How a few Argentina-focused hedge funds escaped the pain
When asset prices are tumbling and some big investors are suffering billions of dollars of losses, just getting away without losing your shirt can be classed as a win.
Following Argentina’s debt crisis, sparked by President Mauricio Macri’s shock primary election defeat last month at the hands of his Peronist opponent, plenty of losers are emerging but few winners are to be found.
The high cost of borrowing stocks to short, or of betting against the currency, has meant few funds placed meaningful bets against Argentina, but some escaped the worst.
Light Sky Macro — run by Brevan Howard alumnus Ben Melkman — pared back its exposure to Argentina before the trouble started, limiting its losses, according to a person familiar with positioning.
A number of investors bought credit default swaps, a form of insurance against a bond defaulting, before the poll on August 12, to protect their positions in Argentine bonds. That helped them sidestep the turmoil that saw some specialist emerging-market managers endure billions of dollars of paper losses.
Alberto Gallo, head of macro strategies at Algebris Investments, a $12bn-in-assets hedge fund based in London, said he started hedging his macro credit fund’s exposure to Argentina in 2018, and became more bearish in June. At the end of that month, its Argentina position was 98 per cent hedged through CDS, according to public filings, up from just 3 per cent last December.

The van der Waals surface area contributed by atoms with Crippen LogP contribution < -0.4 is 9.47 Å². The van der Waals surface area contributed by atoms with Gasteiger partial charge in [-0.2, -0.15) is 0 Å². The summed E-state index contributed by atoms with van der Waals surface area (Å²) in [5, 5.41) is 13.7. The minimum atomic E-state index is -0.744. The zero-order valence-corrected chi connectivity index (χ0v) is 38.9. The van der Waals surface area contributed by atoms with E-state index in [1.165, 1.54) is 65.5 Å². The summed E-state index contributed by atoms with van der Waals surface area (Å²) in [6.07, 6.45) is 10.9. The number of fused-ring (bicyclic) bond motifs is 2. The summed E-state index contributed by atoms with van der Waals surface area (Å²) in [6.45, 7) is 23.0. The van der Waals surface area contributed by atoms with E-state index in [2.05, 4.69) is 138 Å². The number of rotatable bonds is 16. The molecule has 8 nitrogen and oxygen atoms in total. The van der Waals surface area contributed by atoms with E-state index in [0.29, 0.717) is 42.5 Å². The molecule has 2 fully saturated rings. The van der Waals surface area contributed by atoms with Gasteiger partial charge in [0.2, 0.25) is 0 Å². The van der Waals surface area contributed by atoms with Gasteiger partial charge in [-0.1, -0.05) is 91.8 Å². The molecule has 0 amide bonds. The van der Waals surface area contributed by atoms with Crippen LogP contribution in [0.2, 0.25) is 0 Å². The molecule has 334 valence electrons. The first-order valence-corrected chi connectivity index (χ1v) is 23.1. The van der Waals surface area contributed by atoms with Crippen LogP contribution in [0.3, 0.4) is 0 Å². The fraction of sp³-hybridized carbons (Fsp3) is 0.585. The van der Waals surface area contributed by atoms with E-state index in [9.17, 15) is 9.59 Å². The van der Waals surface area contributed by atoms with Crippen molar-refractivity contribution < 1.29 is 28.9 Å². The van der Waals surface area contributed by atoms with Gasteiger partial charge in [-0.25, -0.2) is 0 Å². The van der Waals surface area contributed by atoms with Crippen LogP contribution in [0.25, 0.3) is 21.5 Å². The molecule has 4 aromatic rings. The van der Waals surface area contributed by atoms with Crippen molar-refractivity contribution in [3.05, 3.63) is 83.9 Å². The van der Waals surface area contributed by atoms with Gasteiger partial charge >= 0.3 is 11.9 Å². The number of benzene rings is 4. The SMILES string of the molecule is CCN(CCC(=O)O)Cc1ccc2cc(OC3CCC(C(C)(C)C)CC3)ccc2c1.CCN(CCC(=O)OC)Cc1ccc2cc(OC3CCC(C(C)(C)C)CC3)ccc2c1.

Algebris bought bonds with long maturities and CDS on the shorter-dated debt. “The two markets were pricing a different probability of default,” said Mr Gallo.
The upfront cost of buying CDS to protect against default on Argentine bonds jumped from 18 per cent to 48 per cent on August 13, according to data from Markit. That equates to a cost of $4.8m to protect $10m of debt. At the beginning of September, pricing on CDS increased to 62 per cent.
The surprise drubbing for Mr Macri scuppered positive bets on Argentina. The price of the country’s dollar bond maturing in 2021 as much as halved immediately after, while the peso has lost more than a fifth of its value against the dollar since the poll.
Given that four-fifths of Argentina’s debt is denominated in foreign currency, the peso’s dramatic depreciation badly damaged the government’s hopes of repaying its debts on time. Mr Macri announced a plan to delay payment on $101bn of debts.
According to Jason Kaplan at hedge fund NWI Management, who bet heavily ahead of the election that CDS prices would spiral higher, the situation remains “really volatile”.
“There are people that are under the impression that the IMF will bail them out and that is where we differ,” he said, arguing the fund is unlikely to throw its full support behind a populist government after agreeing a $56bn bailout programme just last year.
Additional reporting by Joe Rennison in New York